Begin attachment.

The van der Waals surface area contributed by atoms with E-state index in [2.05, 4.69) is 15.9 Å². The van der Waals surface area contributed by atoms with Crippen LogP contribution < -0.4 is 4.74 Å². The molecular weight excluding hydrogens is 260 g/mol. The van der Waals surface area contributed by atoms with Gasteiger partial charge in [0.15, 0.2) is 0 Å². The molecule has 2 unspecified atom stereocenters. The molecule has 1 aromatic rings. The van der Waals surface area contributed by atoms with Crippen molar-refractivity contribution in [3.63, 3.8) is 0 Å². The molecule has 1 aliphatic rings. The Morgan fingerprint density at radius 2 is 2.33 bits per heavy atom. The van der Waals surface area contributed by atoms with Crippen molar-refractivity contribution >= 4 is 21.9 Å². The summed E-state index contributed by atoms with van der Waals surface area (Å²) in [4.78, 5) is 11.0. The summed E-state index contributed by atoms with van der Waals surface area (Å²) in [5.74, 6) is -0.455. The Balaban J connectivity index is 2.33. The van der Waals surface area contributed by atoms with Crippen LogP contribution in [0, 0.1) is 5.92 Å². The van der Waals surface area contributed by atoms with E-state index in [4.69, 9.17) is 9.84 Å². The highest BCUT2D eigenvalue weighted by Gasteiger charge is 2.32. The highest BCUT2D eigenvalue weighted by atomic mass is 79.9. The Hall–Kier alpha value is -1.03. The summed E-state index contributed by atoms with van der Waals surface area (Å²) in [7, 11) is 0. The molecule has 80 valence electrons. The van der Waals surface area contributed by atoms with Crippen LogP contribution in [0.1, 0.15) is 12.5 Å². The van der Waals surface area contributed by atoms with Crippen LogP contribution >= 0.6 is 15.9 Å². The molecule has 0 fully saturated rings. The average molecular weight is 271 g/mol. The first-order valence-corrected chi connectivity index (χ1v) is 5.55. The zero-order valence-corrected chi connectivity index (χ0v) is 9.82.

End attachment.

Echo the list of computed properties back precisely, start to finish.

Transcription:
The van der Waals surface area contributed by atoms with E-state index in [2.05, 4.69) is 15.9 Å². The van der Waals surface area contributed by atoms with Crippen LogP contribution < -0.4 is 4.74 Å². The molecular weight excluding hydrogens is 260 g/mol. The van der Waals surface area contributed by atoms with Gasteiger partial charge in [0.15, 0.2) is 0 Å². The molecule has 2 unspecified atom stereocenters. The molecule has 1 aromatic rings. The van der Waals surface area contributed by atoms with Crippen molar-refractivity contribution in [3.63, 3.8) is 0 Å². The molecule has 1 aliphatic rings. The Morgan fingerprint density at radius 2 is 2.33 bits per heavy atom. The van der Waals surface area contributed by atoms with Crippen molar-refractivity contribution >= 4 is 21.9 Å². The summed E-state index contributed by atoms with van der Waals surface area (Å²) in [4.78, 5) is 11.0. The summed E-state index contributed by atoms with van der Waals surface area (Å²) in [5.74, 6) is -0.455. The Balaban J connectivity index is 2.33. The van der Waals surface area contributed by atoms with Crippen LogP contribution in [0, 0.1) is 5.92 Å². The van der Waals surface area contributed by atoms with E-state index in [4.69, 9.17) is 9.84 Å². The highest BCUT2D eigenvalue weighted by Gasteiger charge is 2.32. The highest BCUT2D eigenvalue weighted by atomic mass is 79.9. The Hall–Kier alpha value is -1.03. The summed E-state index contributed by atoms with van der Waals surface area (Å²) in [7, 11) is 0. The molecule has 80 valence electrons. The van der Waals surface area contributed by atoms with Crippen LogP contribution in [0.1, 0.15) is 12.5 Å². The van der Waals surface area contributed by atoms with Crippen LogP contribution >= 0.6 is 15.9 Å². The molecule has 0 fully saturated rings. The average molecular weight is 271 g/mol. The first-order valence-corrected chi connectivity index (χ1v) is 5.55. The zero-order valence-corrected chi connectivity index (χ0v) is 9.82.